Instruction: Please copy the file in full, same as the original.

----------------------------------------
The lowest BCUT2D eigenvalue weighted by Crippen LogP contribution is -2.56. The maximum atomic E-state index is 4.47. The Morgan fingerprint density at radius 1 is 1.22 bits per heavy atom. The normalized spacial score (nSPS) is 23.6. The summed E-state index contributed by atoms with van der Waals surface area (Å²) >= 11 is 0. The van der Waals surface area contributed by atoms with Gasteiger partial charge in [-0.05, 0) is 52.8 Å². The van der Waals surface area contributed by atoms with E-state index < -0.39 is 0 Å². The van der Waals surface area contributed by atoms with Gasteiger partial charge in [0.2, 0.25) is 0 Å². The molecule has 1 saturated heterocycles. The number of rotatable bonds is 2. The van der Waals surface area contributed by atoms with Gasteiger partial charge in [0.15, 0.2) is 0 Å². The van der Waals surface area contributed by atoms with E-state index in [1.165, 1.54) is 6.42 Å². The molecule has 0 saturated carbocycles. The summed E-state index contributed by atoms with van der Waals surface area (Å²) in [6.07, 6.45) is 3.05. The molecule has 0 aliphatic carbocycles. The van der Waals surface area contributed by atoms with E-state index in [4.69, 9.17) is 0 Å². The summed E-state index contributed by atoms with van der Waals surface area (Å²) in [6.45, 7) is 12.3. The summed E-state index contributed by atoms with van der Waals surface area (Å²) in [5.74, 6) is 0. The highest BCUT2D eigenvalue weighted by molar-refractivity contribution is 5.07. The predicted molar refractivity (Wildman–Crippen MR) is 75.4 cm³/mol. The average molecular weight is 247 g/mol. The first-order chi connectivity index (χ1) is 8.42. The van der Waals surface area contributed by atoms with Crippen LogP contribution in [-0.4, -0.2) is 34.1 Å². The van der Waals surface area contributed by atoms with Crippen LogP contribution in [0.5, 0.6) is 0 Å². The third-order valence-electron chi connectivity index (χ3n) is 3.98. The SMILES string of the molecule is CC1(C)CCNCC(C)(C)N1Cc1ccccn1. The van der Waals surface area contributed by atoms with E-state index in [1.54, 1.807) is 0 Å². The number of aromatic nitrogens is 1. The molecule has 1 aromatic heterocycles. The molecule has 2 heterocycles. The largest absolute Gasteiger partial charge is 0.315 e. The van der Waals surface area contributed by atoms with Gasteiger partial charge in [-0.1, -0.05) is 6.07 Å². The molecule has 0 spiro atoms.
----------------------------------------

The lowest BCUT2D eigenvalue weighted by Crippen LogP contribution is -2.56. The maximum atomic E-state index is 4.47. The Morgan fingerprint density at radius 1 is 1.22 bits per heavy atom. The normalized spacial score (nSPS) is 23.6. The summed E-state index contributed by atoms with van der Waals surface area (Å²) >= 11 is 0. The van der Waals surface area contributed by atoms with Gasteiger partial charge in [-0.05, 0) is 52.8 Å². The van der Waals surface area contributed by atoms with E-state index < -0.39 is 0 Å². The van der Waals surface area contributed by atoms with Gasteiger partial charge in [0.2, 0.25) is 0 Å². The molecule has 1 saturated heterocycles. The number of rotatable bonds is 2. The van der Waals surface area contributed by atoms with Gasteiger partial charge in [0.15, 0.2) is 0 Å². The van der Waals surface area contributed by atoms with E-state index in [1.165, 1.54) is 6.42 Å². The molecule has 0 saturated carbocycles. The summed E-state index contributed by atoms with van der Waals surface area (Å²) in [6.07, 6.45) is 3.05. The molecule has 0 aliphatic carbocycles. The van der Waals surface area contributed by atoms with E-state index in [4.69, 9.17) is 0 Å². The summed E-state index contributed by atoms with van der Waals surface area (Å²) in [6.45, 7) is 12.3. The summed E-state index contributed by atoms with van der Waals surface area (Å²) in [5.74, 6) is 0. The highest BCUT2D eigenvalue weighted by molar-refractivity contribution is 5.07. The predicted molar refractivity (Wildman–Crippen MR) is 75.4 cm³/mol. The average molecular weight is 247 g/mol. The first-order chi connectivity index (χ1) is 8.42. The van der Waals surface area contributed by atoms with Crippen LogP contribution in [-0.4, -0.2) is 34.1 Å². The van der Waals surface area contributed by atoms with Crippen LogP contribution in [0.5, 0.6) is 0 Å². The third-order valence-electron chi connectivity index (χ3n) is 3.98. The SMILES string of the molecule is CC1(C)CCNCC(C)(C)N1Cc1ccccn1. The van der Waals surface area contributed by atoms with E-state index in [1.54, 1.807) is 0 Å². The number of aromatic nitrogens is 1. The molecule has 1 aromatic heterocycles. The molecule has 2 heterocycles. The largest absolute Gasteiger partial charge is 0.315 e. The van der Waals surface area contributed by atoms with Gasteiger partial charge in [-0.1, -0.05) is 6.07 Å². The molecule has 0 spiro atoms.